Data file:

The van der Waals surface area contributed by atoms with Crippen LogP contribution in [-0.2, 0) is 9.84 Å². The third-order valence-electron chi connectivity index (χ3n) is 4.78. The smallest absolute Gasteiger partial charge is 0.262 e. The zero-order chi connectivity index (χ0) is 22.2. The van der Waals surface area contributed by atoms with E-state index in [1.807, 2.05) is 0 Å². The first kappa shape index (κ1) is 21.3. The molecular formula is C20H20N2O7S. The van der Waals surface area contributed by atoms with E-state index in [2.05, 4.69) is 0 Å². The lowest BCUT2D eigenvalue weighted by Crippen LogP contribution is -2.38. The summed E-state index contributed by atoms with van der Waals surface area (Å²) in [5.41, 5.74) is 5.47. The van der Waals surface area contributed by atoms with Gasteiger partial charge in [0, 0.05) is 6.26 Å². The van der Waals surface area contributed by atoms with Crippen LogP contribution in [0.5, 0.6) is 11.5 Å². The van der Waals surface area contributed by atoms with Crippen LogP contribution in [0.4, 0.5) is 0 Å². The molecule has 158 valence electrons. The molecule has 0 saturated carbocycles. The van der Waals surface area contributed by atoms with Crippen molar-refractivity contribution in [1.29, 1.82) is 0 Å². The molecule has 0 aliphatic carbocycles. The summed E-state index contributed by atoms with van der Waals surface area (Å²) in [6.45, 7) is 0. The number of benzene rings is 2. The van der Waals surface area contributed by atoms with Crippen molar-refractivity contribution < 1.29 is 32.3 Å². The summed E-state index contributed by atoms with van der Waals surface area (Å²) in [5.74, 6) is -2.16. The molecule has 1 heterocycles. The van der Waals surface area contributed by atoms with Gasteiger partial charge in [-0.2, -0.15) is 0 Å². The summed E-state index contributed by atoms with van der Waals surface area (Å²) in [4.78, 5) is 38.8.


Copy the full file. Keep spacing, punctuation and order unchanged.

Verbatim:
The van der Waals surface area contributed by atoms with Crippen LogP contribution in [-0.2, 0) is 9.84 Å². The third-order valence-electron chi connectivity index (χ3n) is 4.78. The smallest absolute Gasteiger partial charge is 0.262 e. The zero-order chi connectivity index (χ0) is 22.2. The van der Waals surface area contributed by atoms with E-state index in [1.807, 2.05) is 0 Å². The first kappa shape index (κ1) is 21.3. The molecular formula is C20H20N2O7S. The van der Waals surface area contributed by atoms with E-state index in [2.05, 4.69) is 0 Å². The lowest BCUT2D eigenvalue weighted by Crippen LogP contribution is -2.38. The summed E-state index contributed by atoms with van der Waals surface area (Å²) in [5.41, 5.74) is 5.47. The van der Waals surface area contributed by atoms with Gasteiger partial charge in [0, 0.05) is 6.26 Å². The van der Waals surface area contributed by atoms with Crippen LogP contribution in [0.5, 0.6) is 11.5 Å². The van der Waals surface area contributed by atoms with Crippen LogP contribution in [0.4, 0.5) is 0 Å². The molecule has 158 valence electrons. The molecule has 0 saturated carbocycles. The van der Waals surface area contributed by atoms with Crippen molar-refractivity contribution in [1.29, 1.82) is 0 Å². The molecule has 0 aliphatic carbocycles. The summed E-state index contributed by atoms with van der Waals surface area (Å²) in [6.45, 7) is 0. The number of benzene rings is 2. The van der Waals surface area contributed by atoms with Crippen molar-refractivity contribution < 1.29 is 32.3 Å². The summed E-state index contributed by atoms with van der Waals surface area (Å²) in [5.74, 6) is -2.16. The molecule has 1 heterocycles. The van der Waals surface area contributed by atoms with Gasteiger partial charge in [-0.2, -0.15) is 0 Å². The summed E-state index contributed by atoms with van der Waals surface area (Å²) in [4.78, 5) is 38.8.